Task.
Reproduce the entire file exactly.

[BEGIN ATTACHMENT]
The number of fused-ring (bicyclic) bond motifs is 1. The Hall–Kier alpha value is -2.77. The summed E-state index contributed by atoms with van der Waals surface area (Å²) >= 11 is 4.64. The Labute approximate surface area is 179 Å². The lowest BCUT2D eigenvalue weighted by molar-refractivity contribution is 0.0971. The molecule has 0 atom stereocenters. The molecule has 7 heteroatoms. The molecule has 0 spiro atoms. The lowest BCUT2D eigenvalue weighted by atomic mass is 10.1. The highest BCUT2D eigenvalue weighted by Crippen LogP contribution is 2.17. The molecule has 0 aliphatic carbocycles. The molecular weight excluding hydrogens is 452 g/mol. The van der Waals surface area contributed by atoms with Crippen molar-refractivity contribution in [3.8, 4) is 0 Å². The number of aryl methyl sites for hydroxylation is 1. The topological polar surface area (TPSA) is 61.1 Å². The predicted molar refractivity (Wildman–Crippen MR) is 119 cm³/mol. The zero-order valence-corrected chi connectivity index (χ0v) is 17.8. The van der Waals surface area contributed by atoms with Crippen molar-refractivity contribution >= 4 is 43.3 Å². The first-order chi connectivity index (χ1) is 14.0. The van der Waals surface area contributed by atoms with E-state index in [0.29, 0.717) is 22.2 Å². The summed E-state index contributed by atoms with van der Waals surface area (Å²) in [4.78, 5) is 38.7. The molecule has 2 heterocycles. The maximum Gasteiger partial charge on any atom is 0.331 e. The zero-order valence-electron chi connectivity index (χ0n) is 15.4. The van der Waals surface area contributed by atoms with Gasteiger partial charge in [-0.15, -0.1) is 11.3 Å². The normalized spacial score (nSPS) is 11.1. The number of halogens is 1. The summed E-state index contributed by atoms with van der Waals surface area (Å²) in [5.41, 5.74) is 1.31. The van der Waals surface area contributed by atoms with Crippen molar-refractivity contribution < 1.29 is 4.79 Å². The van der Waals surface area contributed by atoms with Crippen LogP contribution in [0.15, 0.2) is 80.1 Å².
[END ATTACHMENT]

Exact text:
The number of fused-ring (bicyclic) bond motifs is 1. The Hall–Kier alpha value is -2.77. The summed E-state index contributed by atoms with van der Waals surface area (Å²) >= 11 is 4.64. The Labute approximate surface area is 179 Å². The lowest BCUT2D eigenvalue weighted by molar-refractivity contribution is 0.0971. The molecule has 0 atom stereocenters. The molecule has 7 heteroatoms. The molecule has 0 spiro atoms. The lowest BCUT2D eigenvalue weighted by atomic mass is 10.1. The highest BCUT2D eigenvalue weighted by Crippen LogP contribution is 2.17. The molecule has 0 aliphatic carbocycles. The molecular weight excluding hydrogens is 452 g/mol. The van der Waals surface area contributed by atoms with Crippen molar-refractivity contribution in [3.8, 4) is 0 Å². The number of aryl methyl sites for hydroxylation is 1. The topological polar surface area (TPSA) is 61.1 Å². The predicted molar refractivity (Wildman–Crippen MR) is 119 cm³/mol. The zero-order valence-corrected chi connectivity index (χ0v) is 17.8. The van der Waals surface area contributed by atoms with Crippen molar-refractivity contribution >= 4 is 43.3 Å². The first-order chi connectivity index (χ1) is 14.0. The van der Waals surface area contributed by atoms with E-state index in [0.29, 0.717) is 22.2 Å². The summed E-state index contributed by atoms with van der Waals surface area (Å²) in [4.78, 5) is 38.7. The molecule has 2 heterocycles. The maximum Gasteiger partial charge on any atom is 0.331 e. The zero-order valence-electron chi connectivity index (χ0n) is 15.4. The van der Waals surface area contributed by atoms with Gasteiger partial charge in [-0.15, -0.1) is 11.3 Å². The normalized spacial score (nSPS) is 11.1. The number of halogens is 1. The summed E-state index contributed by atoms with van der Waals surface area (Å²) in [5.41, 5.74) is 1.31. The van der Waals surface area contributed by atoms with Crippen molar-refractivity contribution < 1.29 is 4.79 Å². The van der Waals surface area contributed by atoms with Crippen LogP contribution in [0.15, 0.2) is 80.1 Å².